EMDR: the therapy that helps trauma

Gemma Dowler – sister of Milly Dowler who was abducted and murdered on her way home from school in Walton-on-Thames, Surrey, in 2002 – has spoken out about how EMDR has helped ease her Post-Traumatic Stress Disorder (PTSD) that had 10 years later, and credits her recovery to EMDR therapy.


She had tried talking therapies, but it was only when EMDR was recommended by her mother that she decided to try it.

“I found some EMDR therapy, which is eye movement desensitisation and reprocessing. It's a relatively new kind of therapy, they give it to army veterans and police when they see horrific things and basically it takes you back to the memory.

“The only reason I went was for mum and she said 'this will make you feel like you're closer to Milly, this will bring Milly back into your memories' and I was like, 'well I don't believe that' and then three sessions down it was just like 'oh my gosh'.”

What is EMDR Therapy?

Those who suffer from long-term psychological or physical pain can become reliant on painkillers and anti-depressants and suffer problems with addiction. But EMDR is a natural therapy that doesn’t require drugs, but uses a set of eye exercises to train the brain to take the emotional intensity out of a traumatic memory.

EMDR is an acronym for 'Eye Movement Desensitisation and Reprocessing'. It’s a powerful psychological treatment method that was developed by American clinical psychologist, Dr Francine Shapiro, in the 1980s.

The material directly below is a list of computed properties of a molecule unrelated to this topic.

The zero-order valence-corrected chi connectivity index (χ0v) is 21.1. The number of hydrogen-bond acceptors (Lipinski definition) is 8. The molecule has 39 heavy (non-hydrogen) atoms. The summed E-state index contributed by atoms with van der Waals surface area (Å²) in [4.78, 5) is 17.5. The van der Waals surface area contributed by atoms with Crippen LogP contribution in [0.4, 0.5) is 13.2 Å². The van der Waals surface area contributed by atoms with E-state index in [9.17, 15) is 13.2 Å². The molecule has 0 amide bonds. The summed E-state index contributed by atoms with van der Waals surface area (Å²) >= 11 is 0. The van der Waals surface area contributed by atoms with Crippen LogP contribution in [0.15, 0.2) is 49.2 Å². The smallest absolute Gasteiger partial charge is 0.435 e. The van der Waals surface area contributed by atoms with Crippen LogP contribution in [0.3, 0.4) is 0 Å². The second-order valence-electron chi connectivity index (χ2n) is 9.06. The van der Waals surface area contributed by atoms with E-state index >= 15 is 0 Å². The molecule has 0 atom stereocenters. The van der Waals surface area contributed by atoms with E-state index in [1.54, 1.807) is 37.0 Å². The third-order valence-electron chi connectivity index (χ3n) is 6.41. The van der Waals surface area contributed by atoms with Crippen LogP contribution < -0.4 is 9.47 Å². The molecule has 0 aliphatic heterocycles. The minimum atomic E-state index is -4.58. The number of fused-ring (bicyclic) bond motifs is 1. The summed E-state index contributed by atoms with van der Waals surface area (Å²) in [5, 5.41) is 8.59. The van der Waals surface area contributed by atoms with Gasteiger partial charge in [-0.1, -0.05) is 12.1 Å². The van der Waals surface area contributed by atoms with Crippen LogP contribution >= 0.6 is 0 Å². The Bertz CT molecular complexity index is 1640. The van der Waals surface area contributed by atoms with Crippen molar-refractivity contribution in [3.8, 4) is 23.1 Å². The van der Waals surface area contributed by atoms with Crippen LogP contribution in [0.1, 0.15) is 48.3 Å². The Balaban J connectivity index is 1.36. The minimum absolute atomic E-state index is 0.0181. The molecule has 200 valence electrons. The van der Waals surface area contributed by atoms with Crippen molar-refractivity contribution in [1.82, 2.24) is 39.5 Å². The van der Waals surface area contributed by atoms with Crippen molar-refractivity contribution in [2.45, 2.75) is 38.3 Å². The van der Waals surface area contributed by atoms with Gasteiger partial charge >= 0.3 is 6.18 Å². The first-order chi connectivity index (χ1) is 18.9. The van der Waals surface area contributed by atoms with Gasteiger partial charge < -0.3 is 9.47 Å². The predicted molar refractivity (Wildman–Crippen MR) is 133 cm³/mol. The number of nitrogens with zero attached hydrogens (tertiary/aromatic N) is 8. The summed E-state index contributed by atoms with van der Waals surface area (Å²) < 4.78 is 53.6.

How does the brain hold onto traumatic memories?

Traumatic memories seem to become ‘locked’ in the brain in their raw form. When these memories are recalled, they can be very upsetting. Sometimes, they can be triggered apparently out of the blue causing flashbacks, nightmares and outbursts. They can make it very difficult to deal with ordinary stressful situations in the calm and reasonable way we normally would.

Why is EMDR Therapy effective at dealing with trauma and pain?

We know that trauma memories are stored on the right hand side of the brain, known as the right hemisphere. This is more of our emotional and body memories and feelings are stored here. Some of these memories can cause physical as well as emotional pain. EMDR works in the same way as sleep does when we are dreaming. This is when we process what has been happening to us and our brain decides which information it needs to hold on to and which information to let go of. The left hemisphere is more of our thinking brain and this is where our language centre is. EMDR connects the right and the left hemispheres of our brains allowing the processing of trauma memories and pain. Of course, not everyone who has pain has experienced physical or psychological trauma, but we all know that being in constant pain is traumatic and EMDR can help with this too.

What problems can EMDR help with?

A wealth of research has been conducted demonstrating its benefits in helping to treat numerous kinds of psychological trauma.

Philip Andrews is a psychotherapist and EMDR specialist at private clinic Twenty-Five Harley Street, where he provides psychotherapy and EMDR for a range of mental health difficulties, including depression, anxiety and post-traumatic stress disorder.